These retro-modern illustrations take the best from every generic image solution to date. Using the clean lines and changeable color palettes of flat design along side subtle shadows and elements of storytelling, these illustrations are at once focused and whimsical. We deem them retro for their frequent use of pastels and exaggerated dimensions, yet futuristic for the fact that their subject matter is often science and technology.
4. Creative Background Patterns
Tiled backgrounds were huge in the early days of blogging and online profiles, but they quickly fell out of fashion as the web began to favor minimalism and stacked web templates. But just as wall paper is reemerging as a trend in home design, 2018 will see a resurgence of background patterns, but with a much needed makeover.
Unlike the kind of background pattern you might have used to personalize your old MySpace profile, the background patterns of 2018 actually interact with the foreground, whether through thematic similarity or negative space. This interplay between the foreground and background creates a visual contrast that makes for an immersive browsing experience.
5. Bright Gradients
Gradients took over digital design in 2017. Suddenly you could see it everywhere, from logos (like Instagram’s redesign) to hero images to Snapchat filters – it was as if we were all seeing the web through rainbow-tinted glasses. Gradients aren’t going anywhere in 2018, but you can expect to see some changes.
Gradients are shifting out of the foreground that they dominated in 2017. Where the last year saw gradients as overlays, 2018 will see more gradients used to create subtle shading and depth in backgrounds and 2D imagery.
6. Thoughtful Animations
We are thrilled to see that animations are making a comeback on the web in 2018. But these thoughtful, tasteful animations are a far cry from blinking banner ads and cumbersome Flash creations from 15 years ago. 2018 design trends in animation take on more living character: they the user to interact with them and mirror user movements in a way that is incredibly gratifying.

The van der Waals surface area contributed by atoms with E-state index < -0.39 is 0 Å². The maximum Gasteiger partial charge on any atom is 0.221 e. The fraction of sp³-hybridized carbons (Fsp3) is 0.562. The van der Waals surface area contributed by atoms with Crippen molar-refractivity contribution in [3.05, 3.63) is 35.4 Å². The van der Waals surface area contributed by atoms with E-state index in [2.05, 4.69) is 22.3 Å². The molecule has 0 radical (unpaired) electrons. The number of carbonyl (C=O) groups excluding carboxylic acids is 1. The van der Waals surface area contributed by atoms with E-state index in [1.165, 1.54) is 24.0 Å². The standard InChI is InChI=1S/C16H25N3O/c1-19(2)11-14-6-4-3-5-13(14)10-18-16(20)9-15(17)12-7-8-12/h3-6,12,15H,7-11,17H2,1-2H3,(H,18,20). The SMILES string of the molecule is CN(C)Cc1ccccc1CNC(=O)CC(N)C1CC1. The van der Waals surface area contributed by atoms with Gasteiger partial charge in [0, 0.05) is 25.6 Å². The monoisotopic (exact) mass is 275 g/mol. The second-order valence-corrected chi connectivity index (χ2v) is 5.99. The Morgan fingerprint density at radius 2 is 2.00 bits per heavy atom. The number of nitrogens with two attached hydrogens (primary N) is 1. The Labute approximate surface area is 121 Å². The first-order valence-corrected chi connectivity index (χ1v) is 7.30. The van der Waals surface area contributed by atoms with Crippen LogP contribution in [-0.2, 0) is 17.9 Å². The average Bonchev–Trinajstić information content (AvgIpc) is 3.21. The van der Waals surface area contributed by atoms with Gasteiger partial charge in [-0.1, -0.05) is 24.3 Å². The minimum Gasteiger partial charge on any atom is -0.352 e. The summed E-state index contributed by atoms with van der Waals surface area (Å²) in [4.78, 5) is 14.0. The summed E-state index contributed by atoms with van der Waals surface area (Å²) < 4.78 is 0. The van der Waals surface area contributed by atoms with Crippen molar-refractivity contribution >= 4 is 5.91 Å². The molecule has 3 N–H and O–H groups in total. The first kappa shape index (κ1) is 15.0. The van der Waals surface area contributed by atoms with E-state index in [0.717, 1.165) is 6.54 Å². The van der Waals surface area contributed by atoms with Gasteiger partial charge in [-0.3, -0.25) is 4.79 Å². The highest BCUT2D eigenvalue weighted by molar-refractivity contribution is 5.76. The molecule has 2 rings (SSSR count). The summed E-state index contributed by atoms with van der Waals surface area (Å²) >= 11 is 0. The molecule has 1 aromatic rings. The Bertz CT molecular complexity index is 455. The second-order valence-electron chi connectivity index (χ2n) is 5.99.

Animations are a great strategy for services that utilize Gamification as they are truly delightful for users.
7. Isometric Design
Representing three dimensions on two-dimensional mediums is a challenge that has occupied artists for millennia. Isometric imagery in 2018 generally falls into one of two categories: hyper-realism or digital surrealism. Hyper-realism can be seen everywhere in modern advertising, making products look absolutely irresistible. As CGI capabilities advance with every year, it can become increasingly difficult to tell the difference between photographs and digitally rendered images. Such images can have a visceral effect on viewers, even when seen on a hand-held device.
Surreal 3D, on the other hand, doesn’t attempt to resemble or improve upon reality. It creates its own world filled with fantastical geometry and depictions of depth. Rather than eliciting visceral desires (like hunger, in the above images), surreal 3D incites viewers to play and explore.
But in both cases, 3D in 2018 creates an immersive experience for the user, simulating its own plane rather than letting 3D objects merely float in empty space.
8. Split-Page Design
Hero-images featured heavily in most every drag-and-drop website design tool from the last five years. 2018 is finally moving away from this overdone website design element and literally turning the concept on its head. Like the hero-image, split-page design also divvies up your screen in a way that is incredibly helpful for delivering information, but does so via vertical columns rather than horizontal blocks.
Split-page design is another design element that makes use of contrast. By placing elements side by side, they exist on the same plane and are given equal visual importance in the overall design scheme. Where the hero-image takes precedence over all other content, split page design lets all of the content on a page play off of one another. This is an excellent design strategy for presenting users with distinct scenarios or choices under one umbrella.